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‘12th man’ wins it for the Pack
by Harry Spencer
Dec 03, 2010 | 1137 views | 0 0 comments | 7 7 recommendations | email to a friend | print
The stunning win by the Nevada Wolf Pack football team on Nov. 26 over the highly rated and undefeated Boise State, in large part, can be credited to the “12th man.”

Normally that appellation is given to the hometown crowd and in last week’s victory that most certainly applies since none of the jam-packed stands emptied out after a first half that saw the Boise State Broncos with a 17-point lead. The rabid home crowd, reportedly the largest ever to witness a Nevada pigskin game, had their faith in the Silver and Blue reaffirmed as Nevada came out and soundly trounced the visitors in the second half.

In addition to the crowd, the “12th man” appellation also applies to the Nevada placekicker, who won the game in overtime. While football teams are limited to 11 starters, the placekicker and punter are usually regarded as the “12th man” since they are called upon to set the other team back on its heels or to score crucial points on field goals and point-after attempts.

Another “12th man” moniker might be laid on the city of Reno, which suited up for the field and turned the Reno Arch blue in honor of the football game.

And last, but certainly not least, you have to cite the Boise State placekicker as a Nevada “12th man.” Kyle Brotzman missed two kicks, which would have reversed the score, giving the Wolf Pack the opening it needed to pull off its major upset, which some are calling the greatest victory in the history of the football program at the University of Nevada, Reno.

Celebrity corner

Watching classic reruns of old Western series on cable television’s Encore Western channel, one comes across many actors and writers, some of whom have a Nevada connection. They were literally just starting out or, conversely, in the twilight of their careers.

Three of the best of those programs are “Gunsmoke,” “Paladin” and “Cimarron Strip.” All three had established actors in the lead roles and, by coincidence, all three leads have northern Nevada ties. For “Gunsmoke” and “Paladin,” James Arness and Richard Boone, respectively both fine actors, were recipients of the Silver Spurs Awards, which used to be given out to the top Western movie or TV performer. The Silver Spurs were a promotion of the Reno Chamber of Commerce and the winners were selected by a vote of the member of the Hollywood Press. Fittingly, the initial Silver Spurs went to actor John Wayne and director John Ford in 1950 in Reno.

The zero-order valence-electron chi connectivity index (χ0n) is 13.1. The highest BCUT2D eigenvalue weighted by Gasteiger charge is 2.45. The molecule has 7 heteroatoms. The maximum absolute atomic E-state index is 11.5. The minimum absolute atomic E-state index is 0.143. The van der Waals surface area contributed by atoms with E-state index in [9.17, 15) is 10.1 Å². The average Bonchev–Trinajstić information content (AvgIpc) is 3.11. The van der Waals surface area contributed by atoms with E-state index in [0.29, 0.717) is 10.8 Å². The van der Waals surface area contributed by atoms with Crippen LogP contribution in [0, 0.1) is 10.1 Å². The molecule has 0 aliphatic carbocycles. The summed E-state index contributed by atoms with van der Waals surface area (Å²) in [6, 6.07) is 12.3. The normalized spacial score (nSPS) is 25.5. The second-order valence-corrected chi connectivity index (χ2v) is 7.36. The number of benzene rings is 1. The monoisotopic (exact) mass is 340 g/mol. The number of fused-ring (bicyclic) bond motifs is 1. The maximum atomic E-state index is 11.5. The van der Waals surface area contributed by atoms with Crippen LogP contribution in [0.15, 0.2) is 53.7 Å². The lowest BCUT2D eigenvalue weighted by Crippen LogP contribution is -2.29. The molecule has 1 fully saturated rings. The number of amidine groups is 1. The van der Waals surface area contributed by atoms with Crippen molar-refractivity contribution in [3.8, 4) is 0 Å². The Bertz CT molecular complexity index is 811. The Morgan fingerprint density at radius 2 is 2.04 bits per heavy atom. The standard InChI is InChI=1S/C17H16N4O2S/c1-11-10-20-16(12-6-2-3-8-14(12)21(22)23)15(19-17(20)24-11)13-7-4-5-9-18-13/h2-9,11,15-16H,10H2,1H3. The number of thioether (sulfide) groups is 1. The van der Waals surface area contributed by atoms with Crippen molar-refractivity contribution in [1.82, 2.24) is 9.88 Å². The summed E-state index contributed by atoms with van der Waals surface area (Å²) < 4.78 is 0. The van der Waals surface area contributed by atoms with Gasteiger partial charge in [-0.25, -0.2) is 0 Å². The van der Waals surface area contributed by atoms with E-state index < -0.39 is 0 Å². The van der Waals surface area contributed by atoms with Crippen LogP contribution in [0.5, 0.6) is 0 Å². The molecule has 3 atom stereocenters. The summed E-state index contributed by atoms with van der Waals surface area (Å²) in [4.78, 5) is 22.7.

Both Arness and Boone were very charming and gracious recipients when they showed up for their awards.

The lead role in “Cimarron Strip” was played by barrel-chested Stu Whitman, who came to Reno in 1993 as one of the celebrities to attend an indoor professional polo match at the Reno-Sparks Livestock Events Center. He participated in all the scheduled events surrounding the polo match and again was a delight to the fans who sought his autograph. A few years back, Whitman visited Incline Village and made it a practice to visit the tennis courts there on a daily basis.

We played numerous matches with and against him and he proved to be a gifted athlete, still in remarkably good shape. He also was an interesting raconteur when it came to discussing his Hollywood career at the outside bar of the club between matches.

While everyone recognizes the three leads at the mere mention of their names, there were many other stars of the future in supporting casts of all three programs. The other night, I was surprised to catch the name of Gene Roddenberry as the writer of the “Paladin” segment. Gene went on to great fame and fortune when he created “Star Trek.” I had the good fortune to met him when he was a celebrity guest on the initial junket to Harold Smith Jr.’s casino in Sveti Stefan, Yugoslavia. Of the 200 or so junketeers, he was the only one to send me a thank-you note.

Last week, in a “Gunsmoke” episode, I caught the familiar face of actor Warren Stevens playing a villain to Arness’ hero.

I had first come across Stevens in Hollywood during the early 50s when he was a roommate of fellow actor Bob Patten. I had met Patten when he was in Reno filming “Belvedere Goes to College” on the UNR campus in 1948. One night, while visiting Patten in Los Angeles, I noticed that the usually exuberant Stevens was in an unusually quiet and somber mood. I asked Patten what the reason was and he told me that Stevens had been going pretty steady with a female actress and that a new rising star, from the East Coast, had stolen her away.

“Is this anything to be down-in-the-mouth about?” I asked. Patten responded, "Well, the ex-girlfriend is bringing her new boyfriend over here tonight to take a look at Warren’s MG roadster with the possibility of buying it.”

Since my brother, Fred, had sold the MG to Stevens, I asked Patten if he minded me waiting around to see the possible purchasers. He said that would be fine. Shortly thereafter, the doorbell rang and in came the ex-girlfriend, Joanne Woodward, along with her new boyfriend, Paul Newman.

As it turned out, they didn’t buy the car.

Harry Spencer is a freelance writer in Reno. His column about the past and present of northern Nevada appears weekly in the Tribune.

Editor’s note: Opinions expressed in Harry Spencer’s column are his own and do not necessarily reflect those of the Tribune.
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